Foliage and folklore: 5 ~magical~ houseplants

Plants have captured the human imagination for centuries. Here is a list of 5 houseplants that have done an especially good job at doing so, inspiring all kinds of tales and speculation about their metaphysical properties. Put on your witch’s hat a take out your cauldron, let’s get ~witchy~

1. Aloe vera

Aloe Vera

We think of Aloe vera as a handy plant to have around for burns and breakouts, but Aloe vera is also believed by some to ward off misfortune. In the Key of Solomon, Aloe vera is used in incense offered to good spirits.

2. Sage

Sage plant

Sage is not only just a herb we use for cooking. Some believe that sage can be dried and burned in order to drive evil spirits out of spaces. It is also thought to bring luck. However, some say that it is bad luck to grow sage in your own garden, and you should find a stranger to do it for you.

3. Ivy

Ivy

It is perhaps no surprise that a fast-growing vining plant that can totally cover surfaces would be theorised in the past to protect homes from unwanted influences. Now before you plant ivy everywhere, note that allowing it to climb along wood and old brick walls can cause damage to the surface they’re clinging onto. Ivy has always fascinated me in this way: the thin aerial roots can actually seep into the tiny cracks in wood and any cracks in old masonry walls and cause them to slowly degrade. Fun fact: it was once believed that if ivy would not grow over a grave, it meant that the person buried beneath was unhappy in the afterlife.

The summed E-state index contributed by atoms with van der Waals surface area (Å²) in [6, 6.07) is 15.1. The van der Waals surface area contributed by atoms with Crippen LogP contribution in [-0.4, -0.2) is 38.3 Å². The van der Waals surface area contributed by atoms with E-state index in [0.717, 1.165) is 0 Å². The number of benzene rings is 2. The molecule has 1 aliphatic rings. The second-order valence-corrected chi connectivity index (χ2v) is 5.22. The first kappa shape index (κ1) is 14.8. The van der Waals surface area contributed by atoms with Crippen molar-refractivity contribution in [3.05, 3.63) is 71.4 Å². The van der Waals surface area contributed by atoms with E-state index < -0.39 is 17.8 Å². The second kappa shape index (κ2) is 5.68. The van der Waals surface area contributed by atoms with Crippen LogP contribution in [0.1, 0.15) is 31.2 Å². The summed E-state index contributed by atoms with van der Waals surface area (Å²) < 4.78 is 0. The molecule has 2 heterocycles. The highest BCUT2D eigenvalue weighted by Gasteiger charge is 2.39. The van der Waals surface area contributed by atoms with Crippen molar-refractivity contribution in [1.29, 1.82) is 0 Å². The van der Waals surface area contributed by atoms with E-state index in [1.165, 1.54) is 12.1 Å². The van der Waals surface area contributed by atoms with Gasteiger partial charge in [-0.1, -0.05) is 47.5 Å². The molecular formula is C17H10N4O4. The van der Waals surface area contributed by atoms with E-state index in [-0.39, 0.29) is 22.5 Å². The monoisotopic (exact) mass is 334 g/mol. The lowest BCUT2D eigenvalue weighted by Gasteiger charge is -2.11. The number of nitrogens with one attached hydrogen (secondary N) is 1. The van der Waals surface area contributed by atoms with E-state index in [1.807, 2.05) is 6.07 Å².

4. Jasmine

Jasmine flower

Jasmine flowers smell absolutely divine. I’ve a pot of Arabian jasmine on the porch and when it’s in bloom, it gives off a delicate floral scent that is strangely reminiscent of green tea. I might just think that because my parents drank a lot of jasmine tea when I was younger, though. Jasmine was believed to bring on clairvoyance and attract love. Just as a side note to those who might be considering getting a jasmine plant: the flowers don’t last very long at all, and will fade away within 2 or 3 days of fully blooming, so when it does bloom, appreciate it.

5. African violets

African violets

In voodoo, African violets are used for protection. It is believed that drying African violet and putting it in a pillow case or hanging it on a bedpost will ward off nightmares and unwanted spirits, and carrying it on your person will ward off hexes and curses.

Published by plantboye

Tech illiterate and pretending to be proud of it.

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